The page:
Map out the customer flow. Some feedback can be so fresh and important, that you might want to incorporate the feature into the MVP right away. Do that if your timetable and budget allow it. The only problem with that is you can’t predict the value of the feedback at 100%. So, plan ahead. Assume there will be a disruptor out there who will blow up your plan by giving important but problematic feedback that will require a rapid change in the code. Sounds scary but it’s usually worth it.
Incorporate statistics. Feedback is one thing, data is another. One can’t and shouldn’t exist without the other. Built-in an analytical tool that will give you answers across the scope and life of the MVP software project. Then you can implement findings in the full product.
The benefits of a minimum viable product
There are a few significant benefits of going quick, and all of them can help you with the business.
- Proving ground for business concepts. Either something works or it doesn’t. You can do everything right with the research and focus groups. We can do everything right on the MVP development’s side. The market will still judge the app on its own terms. By making a small-scale project, you are risking a little and gaining much.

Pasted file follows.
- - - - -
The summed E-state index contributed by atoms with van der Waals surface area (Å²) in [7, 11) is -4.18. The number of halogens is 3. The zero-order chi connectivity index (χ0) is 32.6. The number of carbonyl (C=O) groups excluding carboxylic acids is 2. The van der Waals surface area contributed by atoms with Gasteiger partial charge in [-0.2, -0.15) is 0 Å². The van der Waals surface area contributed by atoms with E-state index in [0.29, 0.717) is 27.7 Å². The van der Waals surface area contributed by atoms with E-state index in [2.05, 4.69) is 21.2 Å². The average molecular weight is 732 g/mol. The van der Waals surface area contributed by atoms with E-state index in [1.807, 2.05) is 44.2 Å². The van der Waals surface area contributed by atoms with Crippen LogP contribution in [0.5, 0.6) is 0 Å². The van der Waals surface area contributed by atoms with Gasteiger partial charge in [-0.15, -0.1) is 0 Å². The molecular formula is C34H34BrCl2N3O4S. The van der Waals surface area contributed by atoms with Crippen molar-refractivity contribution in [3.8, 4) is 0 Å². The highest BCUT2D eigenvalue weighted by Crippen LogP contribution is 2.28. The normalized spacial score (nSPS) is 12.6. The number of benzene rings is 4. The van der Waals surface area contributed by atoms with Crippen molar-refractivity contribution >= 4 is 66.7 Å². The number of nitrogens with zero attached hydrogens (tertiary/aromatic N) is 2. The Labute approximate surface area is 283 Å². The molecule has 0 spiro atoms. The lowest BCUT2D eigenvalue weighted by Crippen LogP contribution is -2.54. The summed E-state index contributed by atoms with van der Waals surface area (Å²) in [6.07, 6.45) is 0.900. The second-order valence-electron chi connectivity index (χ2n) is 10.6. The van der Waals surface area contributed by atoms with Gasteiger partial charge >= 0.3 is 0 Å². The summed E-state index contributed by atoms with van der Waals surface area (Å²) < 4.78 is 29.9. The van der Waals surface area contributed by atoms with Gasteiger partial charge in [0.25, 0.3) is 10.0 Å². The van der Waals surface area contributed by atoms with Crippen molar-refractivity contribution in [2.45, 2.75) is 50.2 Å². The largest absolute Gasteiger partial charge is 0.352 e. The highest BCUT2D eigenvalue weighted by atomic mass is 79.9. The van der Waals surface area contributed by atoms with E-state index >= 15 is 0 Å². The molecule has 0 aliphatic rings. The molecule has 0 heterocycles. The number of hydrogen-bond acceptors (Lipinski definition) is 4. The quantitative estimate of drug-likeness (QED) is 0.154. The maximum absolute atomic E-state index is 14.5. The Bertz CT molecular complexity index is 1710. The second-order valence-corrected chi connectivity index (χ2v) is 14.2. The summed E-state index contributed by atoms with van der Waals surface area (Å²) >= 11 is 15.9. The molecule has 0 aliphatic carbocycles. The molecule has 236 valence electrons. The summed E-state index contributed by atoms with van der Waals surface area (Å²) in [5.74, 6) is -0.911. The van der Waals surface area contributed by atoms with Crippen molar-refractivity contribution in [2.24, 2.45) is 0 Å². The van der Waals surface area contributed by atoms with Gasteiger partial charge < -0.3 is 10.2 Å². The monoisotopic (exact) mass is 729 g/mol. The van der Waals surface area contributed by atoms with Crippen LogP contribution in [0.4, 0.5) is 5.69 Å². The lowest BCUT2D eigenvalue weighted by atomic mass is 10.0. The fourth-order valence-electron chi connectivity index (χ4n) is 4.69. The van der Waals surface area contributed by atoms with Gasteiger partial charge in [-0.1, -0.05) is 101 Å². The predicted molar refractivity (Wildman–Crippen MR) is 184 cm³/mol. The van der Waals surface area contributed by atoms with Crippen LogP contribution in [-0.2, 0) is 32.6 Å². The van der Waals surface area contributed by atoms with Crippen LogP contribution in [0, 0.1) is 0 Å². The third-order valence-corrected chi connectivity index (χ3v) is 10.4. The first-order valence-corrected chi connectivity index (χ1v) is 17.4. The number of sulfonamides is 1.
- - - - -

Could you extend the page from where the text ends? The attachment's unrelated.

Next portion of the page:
- Rapid market delivery. This is pretty much self-explanatory. The market is a city that never sleeps. Do or die, there’s no try. A good thing about it is that limited scope means fewer problems and less need for solving challenges. Use that to your advantage by planning an MVP software that is simple yet effective.